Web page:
Cancer Imaging

, 15:P34 | Cite as

Detection of gynaecological cancer in pregnancy

  • F Cuthbert
  • N Bharwani
  • A Rockall
Poster presentation


Ovarian Cancer Cervical Cancer Multidisciplinary Team Learn Objective Pregnant Patient 
These keywords were added by machine and not by the authors. This process is experimental and the keywords may be updated as the learning algorithm improves.

Learning objectives

The purpose of this educational poster is to:

  • Review the challenges and limitations of imaging gynaecological cancer in pregnancy

  • To illustrate that optimizing imaging can provide diagnostically useful information to the multidisciplinary team, in particular we will review the principles and protocols of MR imaging in this context

  • Review the imaging appearances of gynaecological cancer in pregnancy

Content organisation

When a pregnant patient presents with gynaecological cancer several issues must be considered by the multidisciplinary team – disease stage, nodal status, gestational age, obstetric complications and, importantly, the patient’s wishes regarding treatment where a balance must be sought between foetal well-being and optimal maternal therapy.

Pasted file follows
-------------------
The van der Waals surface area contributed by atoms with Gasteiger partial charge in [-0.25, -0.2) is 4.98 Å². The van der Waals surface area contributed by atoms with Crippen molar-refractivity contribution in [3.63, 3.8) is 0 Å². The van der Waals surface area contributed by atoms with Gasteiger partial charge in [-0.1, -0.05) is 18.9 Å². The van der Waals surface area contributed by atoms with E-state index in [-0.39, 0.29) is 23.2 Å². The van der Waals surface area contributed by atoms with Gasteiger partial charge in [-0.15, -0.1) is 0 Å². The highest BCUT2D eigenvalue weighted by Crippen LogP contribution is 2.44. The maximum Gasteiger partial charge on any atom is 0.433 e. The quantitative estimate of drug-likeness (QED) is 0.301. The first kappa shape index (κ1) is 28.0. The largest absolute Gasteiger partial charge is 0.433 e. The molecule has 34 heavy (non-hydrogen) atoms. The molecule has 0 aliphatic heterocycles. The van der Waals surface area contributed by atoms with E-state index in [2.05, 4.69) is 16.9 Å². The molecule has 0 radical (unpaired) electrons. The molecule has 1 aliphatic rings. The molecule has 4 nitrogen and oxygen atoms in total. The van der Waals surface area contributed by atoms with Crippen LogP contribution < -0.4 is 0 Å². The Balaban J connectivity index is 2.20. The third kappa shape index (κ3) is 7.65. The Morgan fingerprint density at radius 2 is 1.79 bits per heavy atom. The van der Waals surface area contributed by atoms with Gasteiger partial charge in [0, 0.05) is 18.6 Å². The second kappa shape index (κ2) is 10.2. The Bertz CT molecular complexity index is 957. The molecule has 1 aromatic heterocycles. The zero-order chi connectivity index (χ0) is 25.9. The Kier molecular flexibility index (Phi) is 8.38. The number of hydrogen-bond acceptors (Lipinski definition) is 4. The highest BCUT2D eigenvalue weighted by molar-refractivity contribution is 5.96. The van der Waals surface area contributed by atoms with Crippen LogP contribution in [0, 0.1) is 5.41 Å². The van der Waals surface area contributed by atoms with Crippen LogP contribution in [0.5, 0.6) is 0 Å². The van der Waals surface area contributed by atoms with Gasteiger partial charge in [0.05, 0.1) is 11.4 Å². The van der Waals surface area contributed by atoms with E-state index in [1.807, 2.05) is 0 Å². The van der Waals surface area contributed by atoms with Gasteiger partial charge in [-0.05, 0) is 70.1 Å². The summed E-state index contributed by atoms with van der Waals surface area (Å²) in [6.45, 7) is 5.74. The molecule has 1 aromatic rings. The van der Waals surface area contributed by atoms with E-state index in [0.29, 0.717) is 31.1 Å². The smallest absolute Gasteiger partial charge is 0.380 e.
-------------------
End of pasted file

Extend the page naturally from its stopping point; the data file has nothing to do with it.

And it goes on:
As always, diagnostic imaging is key to these decisions but in pregnant patients we are limited, we avoid CT and contrast agents and therefore ultrasound and MRI become paramount. We are further limited when diagnostic image quality is reduced by foetal movement artefact. We suggest and justify MR protocols written to maximise diagnostic yield.

We will present a narrative on the incidence and presentation of cervical cancer and ovarian cancer in pregnancy followed by a pictorial description of their key imaging findings at various disease stages. In the context of cervical cancer we will discuss considerations post fertility-preserving surgery.


This educational poster will highlight the issues around imaging pregnant patients with gynaecological cancer, illustrate their imaging appearances and demonstrate the usefulness of MR imaging in this context.

Copyright information

© Cuthbert et al. 2015

This article is published under license to BioMed Central Ltd. This is an Open Access article distributed under the terms of the Creative Commons Attribution License (, which permits unrestricted use, distribution, and reproduction in any medium, provided the original work is properly cited. The Creative Commons Public Domain Dedication waiver ( applies to the data made available in this article, unless otherwise stated.

Authors and Affiliations

  1. 1.Brighton and Sussex University HospitalBrightonUK

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